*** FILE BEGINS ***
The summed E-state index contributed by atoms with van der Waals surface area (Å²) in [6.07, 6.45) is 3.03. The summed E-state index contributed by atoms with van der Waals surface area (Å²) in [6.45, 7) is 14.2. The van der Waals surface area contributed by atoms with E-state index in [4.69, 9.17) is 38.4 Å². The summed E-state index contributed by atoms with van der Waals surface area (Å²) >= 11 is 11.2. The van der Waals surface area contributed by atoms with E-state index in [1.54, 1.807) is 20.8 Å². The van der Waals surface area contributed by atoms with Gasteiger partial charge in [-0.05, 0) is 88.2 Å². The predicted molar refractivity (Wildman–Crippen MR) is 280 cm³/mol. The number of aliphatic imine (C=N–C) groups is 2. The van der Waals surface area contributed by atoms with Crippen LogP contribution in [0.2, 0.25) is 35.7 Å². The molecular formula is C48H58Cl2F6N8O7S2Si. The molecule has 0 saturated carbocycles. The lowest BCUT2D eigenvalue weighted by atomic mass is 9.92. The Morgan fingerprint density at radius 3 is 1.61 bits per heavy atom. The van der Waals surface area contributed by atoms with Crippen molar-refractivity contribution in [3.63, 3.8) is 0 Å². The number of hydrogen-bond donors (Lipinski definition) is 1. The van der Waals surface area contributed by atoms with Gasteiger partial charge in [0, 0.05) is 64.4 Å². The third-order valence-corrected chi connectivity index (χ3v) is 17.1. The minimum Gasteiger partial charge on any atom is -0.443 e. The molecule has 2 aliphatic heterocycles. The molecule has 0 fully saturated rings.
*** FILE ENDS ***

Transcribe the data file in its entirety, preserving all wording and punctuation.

The summed E-state index contributed by atoms with van der Waals surface area (Å²) in [6.07, 6.45) is 3.03. The summed E-state index contributed by atoms with van der Waals surface area (Å²) in [6.45, 7) is 14.2. The van der Waals surface area contributed by atoms with E-state index in [4.69, 9.17) is 38.4 Å². The summed E-state index contributed by atoms with van der Waals surface area (Å²) >= 11 is 11.2. The van der Waals surface area contributed by atoms with E-state index in [1.54, 1.807) is 20.8 Å². The van der Waals surface area contributed by atoms with Gasteiger partial charge in [-0.05, 0) is 88.2 Å². The predicted molar refractivity (Wildman–Crippen MR) is 280 cm³/mol. The number of aliphatic imine (C=N–C) groups is 2. The van der Waals surface area contributed by atoms with Crippen LogP contribution in [0.2, 0.25) is 35.7 Å². The molecular formula is C48H58Cl2F6N8O7S2Si. The molecule has 0 saturated carbocycles. The lowest BCUT2D eigenvalue weighted by atomic mass is 9.92. The Morgan fingerprint density at radius 3 is 1.61 bits per heavy atom. The van der Waals surface area contributed by atoms with Crippen molar-refractivity contribution in [3.63, 3.8) is 0 Å². The number of hydrogen-bond donors (Lipinski definition) is 1. The van der Waals surface area contributed by atoms with Gasteiger partial charge in [0, 0.05) is 64.4 Å². The third-order valence-corrected chi connectivity index (χ3v) is 17.1. The minimum Gasteiger partial charge on any atom is -0.443 e. The molecule has 2 aliphatic heterocycles. The molecule has 0 fully saturated rings.